The party has seen its support drop from a near peak of 20.1 percent in the pollster’s last survey, carried out in late June and early July, to 16.6 percent in the poll carried out in the first week of August.
Another poll by Novus for Swedish Television saw the party lose 1.3 percent to hit 18.7 percent.
This significant drop for the Sweden Democrats comes after a turbulent summer for Swedish politics, with two ministers resigning over a government IT scandal, after the opposition centre-right Alliance parties launched a no-confidence motion against three ministers.
“Discontented voters who went over to the Sweden Democrats are now ready to come back,” Anders Lindholm, the polling company’s chief executive, told Expressen.
The party’s highest support, according to Demoskop’s polls, came at the start of June, when it hit 20.2 percent, ending a steady rise from the 12.1 percent Demoskop gave them immediately after the last general election in September 2014.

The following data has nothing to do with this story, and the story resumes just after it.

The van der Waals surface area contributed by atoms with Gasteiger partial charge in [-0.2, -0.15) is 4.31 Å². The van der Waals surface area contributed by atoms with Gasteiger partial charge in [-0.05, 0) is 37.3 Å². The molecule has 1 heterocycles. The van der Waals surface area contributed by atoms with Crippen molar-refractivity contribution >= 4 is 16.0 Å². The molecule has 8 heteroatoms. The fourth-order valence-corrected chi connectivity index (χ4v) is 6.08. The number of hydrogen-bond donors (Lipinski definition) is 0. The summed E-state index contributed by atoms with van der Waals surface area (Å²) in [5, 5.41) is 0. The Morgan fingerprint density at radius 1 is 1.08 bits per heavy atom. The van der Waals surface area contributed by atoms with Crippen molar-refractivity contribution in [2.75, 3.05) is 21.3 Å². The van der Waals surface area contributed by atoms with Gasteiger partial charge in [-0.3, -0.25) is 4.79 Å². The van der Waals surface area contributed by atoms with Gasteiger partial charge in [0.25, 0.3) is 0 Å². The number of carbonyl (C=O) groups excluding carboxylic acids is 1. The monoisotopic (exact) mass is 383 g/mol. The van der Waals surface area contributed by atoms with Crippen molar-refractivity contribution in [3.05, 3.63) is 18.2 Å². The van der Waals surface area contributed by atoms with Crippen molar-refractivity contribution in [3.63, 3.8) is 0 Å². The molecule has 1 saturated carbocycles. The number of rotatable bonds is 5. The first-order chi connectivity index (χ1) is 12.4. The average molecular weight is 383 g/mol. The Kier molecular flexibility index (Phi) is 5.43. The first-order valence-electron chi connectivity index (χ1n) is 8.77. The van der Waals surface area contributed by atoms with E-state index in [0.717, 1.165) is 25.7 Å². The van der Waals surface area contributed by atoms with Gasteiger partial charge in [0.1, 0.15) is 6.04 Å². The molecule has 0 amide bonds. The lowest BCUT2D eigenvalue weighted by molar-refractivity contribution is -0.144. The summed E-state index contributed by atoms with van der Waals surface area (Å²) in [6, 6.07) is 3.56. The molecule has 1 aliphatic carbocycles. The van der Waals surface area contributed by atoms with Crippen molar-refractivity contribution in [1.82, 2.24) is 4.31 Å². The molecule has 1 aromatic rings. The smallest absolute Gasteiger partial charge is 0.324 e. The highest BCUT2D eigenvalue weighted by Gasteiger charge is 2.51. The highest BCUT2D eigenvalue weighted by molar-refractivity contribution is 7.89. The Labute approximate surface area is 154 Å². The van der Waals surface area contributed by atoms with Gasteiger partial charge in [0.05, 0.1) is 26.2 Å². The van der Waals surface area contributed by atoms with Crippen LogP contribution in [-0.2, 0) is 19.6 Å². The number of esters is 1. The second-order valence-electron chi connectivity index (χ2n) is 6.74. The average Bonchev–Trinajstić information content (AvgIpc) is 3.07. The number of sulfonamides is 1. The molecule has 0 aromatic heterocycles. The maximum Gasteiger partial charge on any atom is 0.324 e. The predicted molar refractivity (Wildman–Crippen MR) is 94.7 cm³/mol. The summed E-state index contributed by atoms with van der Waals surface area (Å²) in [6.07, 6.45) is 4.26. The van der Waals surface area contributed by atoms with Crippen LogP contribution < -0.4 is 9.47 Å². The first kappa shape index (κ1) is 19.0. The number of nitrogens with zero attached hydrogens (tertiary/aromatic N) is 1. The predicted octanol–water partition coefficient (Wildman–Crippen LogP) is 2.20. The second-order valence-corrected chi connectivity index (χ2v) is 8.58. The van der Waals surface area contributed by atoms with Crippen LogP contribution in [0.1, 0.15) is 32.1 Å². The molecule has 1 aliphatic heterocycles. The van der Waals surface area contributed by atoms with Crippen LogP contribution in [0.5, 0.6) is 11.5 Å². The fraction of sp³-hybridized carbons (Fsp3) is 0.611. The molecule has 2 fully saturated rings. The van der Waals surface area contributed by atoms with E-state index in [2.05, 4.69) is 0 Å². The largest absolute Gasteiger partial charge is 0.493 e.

Despite weathering one of its worst crises in since the election, the Social Democrats support grew to 28.4 percent, giving it its strongest standing in a Demoskop poll since March 2015. The Novus poll meanwhile reported an even greater two percent increase in the Social Democrats’ support since its last poll at the end of May.
“It’s heartening that we’re making progress, but we’re not going to just rest on our laurels, but instead make even more effort,” the Social Democrarts’ party secretary Lena Rådtsröm Baastad said.
But the opposition’s no-confidence motion seems nonetheless to have done them little harm, with the Moderate Party growing 1.5 percent in the Demoskop poll to hit 17.2 percent, overtaking the Sweden Democrats as the second largest party, with the Centre Party also growing.
The Novus poll, however, reported a 0.7 percent fall in support for the conservative Moderates.
The Demoskop poll saw the Liberal Party, Green Party and Left Party losing support.